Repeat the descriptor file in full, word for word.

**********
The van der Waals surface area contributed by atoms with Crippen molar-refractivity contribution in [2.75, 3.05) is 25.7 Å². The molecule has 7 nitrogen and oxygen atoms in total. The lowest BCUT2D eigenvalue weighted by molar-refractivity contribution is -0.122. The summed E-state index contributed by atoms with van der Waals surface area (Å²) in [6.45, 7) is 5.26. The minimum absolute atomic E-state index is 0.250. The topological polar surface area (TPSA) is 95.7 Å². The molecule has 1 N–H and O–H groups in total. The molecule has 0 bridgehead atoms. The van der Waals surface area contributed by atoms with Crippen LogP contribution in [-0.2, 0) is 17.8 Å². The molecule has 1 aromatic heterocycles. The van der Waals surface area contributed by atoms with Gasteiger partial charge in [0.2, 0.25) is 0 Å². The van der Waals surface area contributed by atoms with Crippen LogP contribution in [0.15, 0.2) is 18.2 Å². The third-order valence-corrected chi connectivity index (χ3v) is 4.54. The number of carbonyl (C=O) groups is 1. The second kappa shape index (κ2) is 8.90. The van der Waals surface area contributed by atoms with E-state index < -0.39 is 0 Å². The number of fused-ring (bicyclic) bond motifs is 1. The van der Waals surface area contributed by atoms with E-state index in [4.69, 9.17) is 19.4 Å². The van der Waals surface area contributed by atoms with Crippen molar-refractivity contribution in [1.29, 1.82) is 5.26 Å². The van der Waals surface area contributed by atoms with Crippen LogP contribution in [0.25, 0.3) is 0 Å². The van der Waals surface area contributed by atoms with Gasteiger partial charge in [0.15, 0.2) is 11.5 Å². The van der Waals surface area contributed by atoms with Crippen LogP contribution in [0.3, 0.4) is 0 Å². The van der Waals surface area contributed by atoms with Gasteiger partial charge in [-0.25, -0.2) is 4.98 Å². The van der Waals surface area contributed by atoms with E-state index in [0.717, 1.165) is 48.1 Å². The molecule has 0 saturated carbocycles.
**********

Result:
The van der Waals surface area contributed by atoms with Crippen molar-refractivity contribution in [2.75, 3.05) is 25.7 Å². The molecule has 7 nitrogen and oxygen atoms in total. The lowest BCUT2D eigenvalue weighted by molar-refractivity contribution is -0.122. The summed E-state index contributed by atoms with van der Waals surface area (Å²) in [6.45, 7) is 5.26. The minimum absolute atomic E-state index is 0.250. The topological polar surface area (TPSA) is 95.7 Å². The molecule has 1 N–H and O–H groups in total. The molecule has 0 bridgehead atoms. The van der Waals surface area contributed by atoms with Crippen LogP contribution in [-0.2, 0) is 17.8 Å². The molecule has 1 aromatic heterocycles. The van der Waals surface area contributed by atoms with Gasteiger partial charge in [0.2, 0.25) is 0 Å². The van der Waals surface area contributed by atoms with Crippen LogP contribution in [0.15, 0.2) is 18.2 Å². The third-order valence-corrected chi connectivity index (χ3v) is 4.54. The number of carbonyl (C=O) groups is 1. The second kappa shape index (κ2) is 8.90. The van der Waals surface area contributed by atoms with E-state index < -0.39 is 0 Å². The number of fused-ring (bicyclic) bond motifs is 1. The van der Waals surface area contributed by atoms with E-state index in [4.69, 9.17) is 19.4 Å². The van der Waals surface area contributed by atoms with Crippen molar-refractivity contribution in [1.29, 1.82) is 5.26 Å². The van der Waals surface area contributed by atoms with Crippen LogP contribution in [0.25, 0.3) is 0 Å². The van der Waals surface area contributed by atoms with Gasteiger partial charge in [0.15, 0.2) is 11.5 Å². The van der Waals surface area contributed by atoms with Crippen LogP contribution in [0.3, 0.4) is 0 Å². The van der Waals surface area contributed by atoms with Gasteiger partial charge in [-0.25, -0.2) is 4.98 Å². The van der Waals surface area contributed by atoms with E-state index in [0.717, 1.165) is 48.1 Å². The molecule has 0 saturated carbocycles.